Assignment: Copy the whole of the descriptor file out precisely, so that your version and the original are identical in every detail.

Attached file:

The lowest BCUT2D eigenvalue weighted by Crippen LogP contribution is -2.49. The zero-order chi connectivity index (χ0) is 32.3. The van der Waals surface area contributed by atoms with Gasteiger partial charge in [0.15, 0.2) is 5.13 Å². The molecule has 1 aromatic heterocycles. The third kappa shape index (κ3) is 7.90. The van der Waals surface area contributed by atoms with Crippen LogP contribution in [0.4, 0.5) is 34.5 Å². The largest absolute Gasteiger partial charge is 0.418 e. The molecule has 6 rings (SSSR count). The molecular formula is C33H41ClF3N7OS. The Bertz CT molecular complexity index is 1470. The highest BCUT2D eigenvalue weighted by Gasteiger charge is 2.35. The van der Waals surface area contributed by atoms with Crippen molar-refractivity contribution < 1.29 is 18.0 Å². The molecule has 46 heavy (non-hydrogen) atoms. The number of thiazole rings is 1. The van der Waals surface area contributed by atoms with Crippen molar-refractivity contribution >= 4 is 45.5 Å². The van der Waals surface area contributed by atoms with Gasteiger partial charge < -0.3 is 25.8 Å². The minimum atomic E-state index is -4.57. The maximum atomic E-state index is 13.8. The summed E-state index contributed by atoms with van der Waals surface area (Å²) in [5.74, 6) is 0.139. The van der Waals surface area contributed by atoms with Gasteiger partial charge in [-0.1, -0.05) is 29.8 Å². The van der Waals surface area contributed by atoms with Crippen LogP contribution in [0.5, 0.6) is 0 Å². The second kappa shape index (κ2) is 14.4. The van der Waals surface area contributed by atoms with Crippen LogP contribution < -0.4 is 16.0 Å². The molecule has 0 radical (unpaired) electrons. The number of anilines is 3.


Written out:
The lowest BCUT2D eigenvalue weighted by Crippen LogP contribution is -2.49. The zero-order chi connectivity index (χ0) is 32.3. The van der Waals surface area contributed by atoms with Gasteiger partial charge in [0.15, 0.2) is 5.13 Å². The molecule has 1 aromatic heterocycles. The third kappa shape index (κ3) is 7.90. The van der Waals surface area contributed by atoms with Crippen LogP contribution in [0.4, 0.5) is 34.5 Å². The largest absolute Gasteiger partial charge is 0.418 e. The molecule has 6 rings (SSSR count). The molecular formula is C33H41ClF3N7OS. The Bertz CT molecular complexity index is 1470. The highest BCUT2D eigenvalue weighted by Gasteiger charge is 2.35. The van der Waals surface area contributed by atoms with Crippen molar-refractivity contribution < 1.29 is 18.0 Å². The molecule has 46 heavy (non-hydrogen) atoms. The number of thiazole rings is 1. The van der Waals surface area contributed by atoms with Crippen molar-refractivity contribution >= 4 is 45.5 Å². The van der Waals surface area contributed by atoms with Gasteiger partial charge < -0.3 is 25.8 Å². The minimum atomic E-state index is -4.57. The maximum atomic E-state index is 13.8. The summed E-state index contributed by atoms with van der Waals surface area (Å²) in [5.74, 6) is 0.139. The van der Waals surface area contributed by atoms with Gasteiger partial charge in [-0.1, -0.05) is 29.8 Å². The van der Waals surface area contributed by atoms with Crippen LogP contribution in [0.5, 0.6) is 0 Å². The second kappa shape index (κ2) is 14.4. The van der Waals surface area contributed by atoms with Crippen LogP contribution < -0.4 is 16.0 Å². The molecule has 0 radical (unpaired) electrons. The number of anilines is 3.